Protesters at the V&A Waterfront, 21 November.
Brenton Geach/Gallo Images via Getty Images
- A group of environmental and human rights organisations have filed an urgent court application to block Shell from going ahead with a seismic survey off the South African East Coast.
- The organisations represented by environmental law firm Cullinan & Associates are putting forward that Shell does not have the necessary environmental authorisation to go ahead with the survey.
- The seismic survey – which is conducted to detect oil and gas reserves – is due to kick off on 1 December and should last between four to five months.
A group of environmental and human rights organisations have filed an urgent court application to block oil and gas company Shell from going ahead with a seismic survey off the South African East Coast.
The interim interdict was filed in the Eastern Cape Division of the Grahamstown High Court. There will be a virtual hearing on the matter at 14:00 on Thursday, 1 December. The applicants include Greenpeace Africa, Natural Justice, Border Deep Sea Angling Association, and the Kei Mouth Ski Boat Club.
The respondents listed in the notice of motion are Shell; the Minister of Mineral Resources and Energy, Gwede Mantashe; Minister of Forestry Fisheries and Environment, Barbara Creecy; BG International Limited; and Impact Africa Limited. They have until 16:00 on 30 November to indicate their intentions to oppose.
The seismic survey which is conducted to detect oil and gas reserves is due to kick off on 1 December and should last between four to five months. It will be conducted 20km off the coast, in an area covering 6 000km2 between Port St Johns and Morgans Bay.
Seismic surveys involve using airguns to send pulses of sound into water. As these sound waves hit the seafloor they are reflected back and special equipment is used to read the information to map out the seafloor and detect where there are oil or gas reserves.
Among the issues raised is that the seismic survey will interfere with marine life, which depends on sound to navigate, find food, avoid predators and even find mates. Some environmental groups have also raised concerns that resultant drilling of oil could lead to spills that are damaging to the environment.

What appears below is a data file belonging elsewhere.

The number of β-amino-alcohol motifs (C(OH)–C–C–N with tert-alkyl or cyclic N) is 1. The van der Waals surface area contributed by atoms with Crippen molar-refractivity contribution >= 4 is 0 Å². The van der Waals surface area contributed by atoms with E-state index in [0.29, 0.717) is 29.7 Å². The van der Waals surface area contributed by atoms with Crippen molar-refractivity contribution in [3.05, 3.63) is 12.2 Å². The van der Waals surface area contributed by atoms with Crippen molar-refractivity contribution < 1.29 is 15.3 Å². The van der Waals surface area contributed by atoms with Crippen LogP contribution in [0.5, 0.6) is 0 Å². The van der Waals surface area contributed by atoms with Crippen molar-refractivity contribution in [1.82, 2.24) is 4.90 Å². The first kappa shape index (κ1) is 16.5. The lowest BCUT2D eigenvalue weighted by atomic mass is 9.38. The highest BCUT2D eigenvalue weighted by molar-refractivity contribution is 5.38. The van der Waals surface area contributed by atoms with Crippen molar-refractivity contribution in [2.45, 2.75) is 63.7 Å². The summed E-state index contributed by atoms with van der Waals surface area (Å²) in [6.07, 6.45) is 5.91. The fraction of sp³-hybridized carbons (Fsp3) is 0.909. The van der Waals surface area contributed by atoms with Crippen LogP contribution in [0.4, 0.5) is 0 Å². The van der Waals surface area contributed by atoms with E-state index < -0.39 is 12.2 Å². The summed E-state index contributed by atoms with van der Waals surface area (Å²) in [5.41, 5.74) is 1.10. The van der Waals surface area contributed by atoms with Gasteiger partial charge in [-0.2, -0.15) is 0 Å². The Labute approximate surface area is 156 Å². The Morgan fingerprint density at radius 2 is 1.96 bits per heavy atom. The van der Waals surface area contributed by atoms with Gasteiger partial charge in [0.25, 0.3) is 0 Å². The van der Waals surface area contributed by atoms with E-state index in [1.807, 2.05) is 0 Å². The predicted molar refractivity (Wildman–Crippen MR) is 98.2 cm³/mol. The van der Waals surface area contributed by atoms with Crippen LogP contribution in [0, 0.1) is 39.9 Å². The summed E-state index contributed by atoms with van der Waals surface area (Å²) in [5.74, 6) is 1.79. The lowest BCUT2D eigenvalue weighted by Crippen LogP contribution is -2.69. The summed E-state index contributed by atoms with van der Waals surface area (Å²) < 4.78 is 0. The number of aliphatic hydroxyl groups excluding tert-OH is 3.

Shell and the Petroleum Agency of SA have defended the survey as being safe, indicating that measures are being taken place to ensure no animals will be near the sound source when the survey takes place.
Shell has also said it has met environmental obligations and is acting within its legal right – but this is what environmental groups are challenging.
According to a joint statement issued by the Cullinan & Associates as well as environmental groups Natural Justice and Greenpeace Africa, the seismic surveys are unlawful until Shell has applied for and obtained environmental authorisation in terms of the National Environmental Management Act (NEMA).
In a letter sent to Mineral Resources and Energy Minister Gwede Mantashe, dated 23 November, Cullinan & Associates reiterate that it does not believe Shell has the environmental authorisation required by NEMA and that going ahead with the survey would be unlawful. Cullinan & Associates requested Mantashe and director general Advocate Thabo Mokoena to prevent the exploration from taking place until Shell obtains necessary authorisations and that any appeals or reviews with respect to the authorisation have been determined.
The letter notes that the exploration right was granted and the environmental management programme was approved under the Mineral and Petroleum Resources Development Act (MPRDA) – prior to 8 December 2014. There have since been changes to law which now bring into question the validity of the permit that Shell has been granted, environmental groups suggest.
“An assessment that is over eight years old does not accurately reflect the current local context and the rapidly evolving stresses on marine ecosystems. It is also important to consider the rapidly evolving scientific understanding of the harms to marine ecosystems from these blasts, which has increased substantially since 2013 when the EMPr was submitted,” the letter states.
But the Department of Mineral Resources and Energy has previously said the permit remains valid. An independent audit was undertaken in 2020 to confirm the controls and mitigation measures are still valid and the outcomes of the audit confirmed this. “The outcomes of the audit were that the measures contained in the environmental management programme sufficiently provide for the avoidance and mitigation of potential environmental impacts,” the department said in a written response to Fin24.
Shell has also previously told Fin24 that the authorisation it has for the project is still valid.
“In 2020, an independent specialist audit report was performed on the EMPr (environmental management programme), which confirmed that these requirements are still sufficient and valid for this project to be taken forward… We can confirm we are operating within our legal right and we have met all our obligations,” Shell spokesperson Pam Ntaka previously said.
The applicants are also raising concerns that interested and affected parties were not informed of the granting exploration right, nor were they given an opportunity to appeal it. “The public [was] also not notified of the two applications to renew the exploration right,” the statement read.
The DMRE has said that in May 2020, a notification was sent to an interested and affected party database, to allow them to comment on the independent audit report.